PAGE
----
Labor Law Exempt Employee
What's the difference between exempt workers and non-exempt workers?
Most job seekers and employee I've asked get that "deer in the headlights look". I used to get that look before I learned what exempt versus non-exempt meant.
My name is Yancey and being an employee I always give top priority to issues like employee salary rights
The designation of whether we are exempt vs non-exempt employees is determined by the FLSA.
Employers in the United States (or territory/possession) have to obey federal law covered under the (FLSA) Fair Labor Standards Act. FLSA controls employment issues such as;
- record keeping
- child labor
- minimum wage
- overtime pay
Unless a state's law provides greater benefit to the employee, the FLSA guidelines are predominant. To be protected by FLSA employees working in America must have a "real" employer-employee relationship and comply with one of these requirements;
- Enterprise/Employer Coverage Test
- Two or more employees are sufficiently engaged in interstate commerce or in the production, handling or selling of goods or materials moved or produced for interstate commerce
- The company has gross annual sales of at least $500,000. If the employee works in an industry such as nursing homes or hospitals he/she is excluded from this monetary test.
- Individual Employee Coverage Test
- A worker's job duties require the manufacture and handling of a product or service for interstate commerce.
Salaried Exempt Employees
Hmmm...Now that you are thoroughly confused, here's the difference between exempt vs non-exempt employees. Companies deciding who has exempt employee status versus non exempt employee status should not be done haphazardly or carelessly. It should involve things like the job title and whether the employee is hourly or salaried. The employee’s job duties for the position are the most important factor to consider. The following distinctions are why every job seeker and employee should absolutely know and understand what their job classification is.
If you are classified as a "non exempt"
- Your employment is covered and protected by the Fair Labor standards Act (FLSA)
- The lowest your employer can pay you is minimum wage
- You must be paid overtime when working more than 40 hours a week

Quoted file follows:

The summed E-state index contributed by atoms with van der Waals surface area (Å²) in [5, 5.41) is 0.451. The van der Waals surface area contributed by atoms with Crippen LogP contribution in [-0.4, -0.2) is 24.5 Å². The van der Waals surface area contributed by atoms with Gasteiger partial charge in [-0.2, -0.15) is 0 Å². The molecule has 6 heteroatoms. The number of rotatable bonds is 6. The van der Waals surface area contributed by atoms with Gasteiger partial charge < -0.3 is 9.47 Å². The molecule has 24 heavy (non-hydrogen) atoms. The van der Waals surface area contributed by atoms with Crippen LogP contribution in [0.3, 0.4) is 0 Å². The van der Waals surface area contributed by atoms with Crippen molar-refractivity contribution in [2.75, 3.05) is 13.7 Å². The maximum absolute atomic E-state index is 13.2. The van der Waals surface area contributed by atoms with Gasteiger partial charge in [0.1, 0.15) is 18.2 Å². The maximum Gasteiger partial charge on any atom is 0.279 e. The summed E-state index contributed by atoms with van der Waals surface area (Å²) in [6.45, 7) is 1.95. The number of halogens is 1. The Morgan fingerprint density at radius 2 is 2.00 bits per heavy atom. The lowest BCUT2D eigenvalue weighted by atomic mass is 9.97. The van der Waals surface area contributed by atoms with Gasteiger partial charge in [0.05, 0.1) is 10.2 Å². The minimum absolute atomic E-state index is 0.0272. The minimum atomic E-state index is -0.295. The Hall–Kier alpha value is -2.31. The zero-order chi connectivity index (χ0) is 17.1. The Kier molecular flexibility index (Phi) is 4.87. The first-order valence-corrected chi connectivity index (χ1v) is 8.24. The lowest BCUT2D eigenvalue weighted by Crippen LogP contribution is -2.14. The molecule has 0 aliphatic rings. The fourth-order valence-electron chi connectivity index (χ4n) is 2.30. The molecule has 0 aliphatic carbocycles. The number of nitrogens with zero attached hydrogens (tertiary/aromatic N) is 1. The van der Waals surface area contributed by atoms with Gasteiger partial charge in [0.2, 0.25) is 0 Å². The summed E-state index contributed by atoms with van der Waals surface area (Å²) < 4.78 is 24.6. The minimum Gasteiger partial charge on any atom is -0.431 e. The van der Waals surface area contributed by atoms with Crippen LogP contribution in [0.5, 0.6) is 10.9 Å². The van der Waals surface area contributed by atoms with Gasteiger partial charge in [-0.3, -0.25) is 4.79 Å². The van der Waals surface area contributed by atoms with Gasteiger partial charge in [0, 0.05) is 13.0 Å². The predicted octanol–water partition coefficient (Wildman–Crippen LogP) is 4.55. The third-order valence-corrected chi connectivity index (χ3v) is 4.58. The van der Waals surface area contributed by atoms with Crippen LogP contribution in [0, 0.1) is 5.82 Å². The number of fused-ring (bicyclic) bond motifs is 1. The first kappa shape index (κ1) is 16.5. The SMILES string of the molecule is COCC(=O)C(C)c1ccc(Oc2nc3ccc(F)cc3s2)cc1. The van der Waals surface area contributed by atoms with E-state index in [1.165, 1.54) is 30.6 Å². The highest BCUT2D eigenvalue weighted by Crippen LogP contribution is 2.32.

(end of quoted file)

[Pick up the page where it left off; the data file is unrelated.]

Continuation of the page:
- The overtime pay has to be time plus one half of your base pay
- The employee is entitled to equal pay and child labor protections
If you are classified as an "exempt"
- Your employment is generally not protected and covered by FLSA
- The employer may not have to pay you the minimum wage
- the employer must pay a set salary
- The employer may not have to pay you overtime after 40 hours worked
The differences between exempt employees and non exempt employees relating to being hourly
are also affected by the job description. This is why I always get an update from HR on my job description once a year. Employers have to pay you a salary if you are "exempt". Employees paid hourly are always "non-exempt", but can be paid a salary. Salary workers can also be non-exempt or exempt?!? Yes I know it can be very confusing. Not understanding this important difference causes some employers problems with the FLSA.
Exempt vs Non Exempt Employee
Employees and employers must understand the exact requirements for being "exempt"
according to the duties performed before concluding the employee is an "exempt worker". According to the U.S. Department of Labor (DOL) the following are some examples of exempt employee
- Executive, administrative, professional and outside sales employees
- Farm workers
- Commissioned sales people
- Certain computer professionals
- Drivers, driver's helpers, loaders and mechanics
Employees with disabilities
Here are some examples of non-exempt
- production workers
- customer service workers
- service maintenance
- skilled trades
- pharmacy assistants
According to FLSA non-exempt
employees can be salaried, hourly, piece meal or on commission. Labor law exempt
workers must make a minimum of $23,600 a year, paid on salary, perform "exempt" job duties and comply with a three level test to be truly "exempt" under FLSA guidelines. Learn more about the "three level test"
by following this link to my page on FLSA compliance
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Exempt Workers to Salaried Employee Rights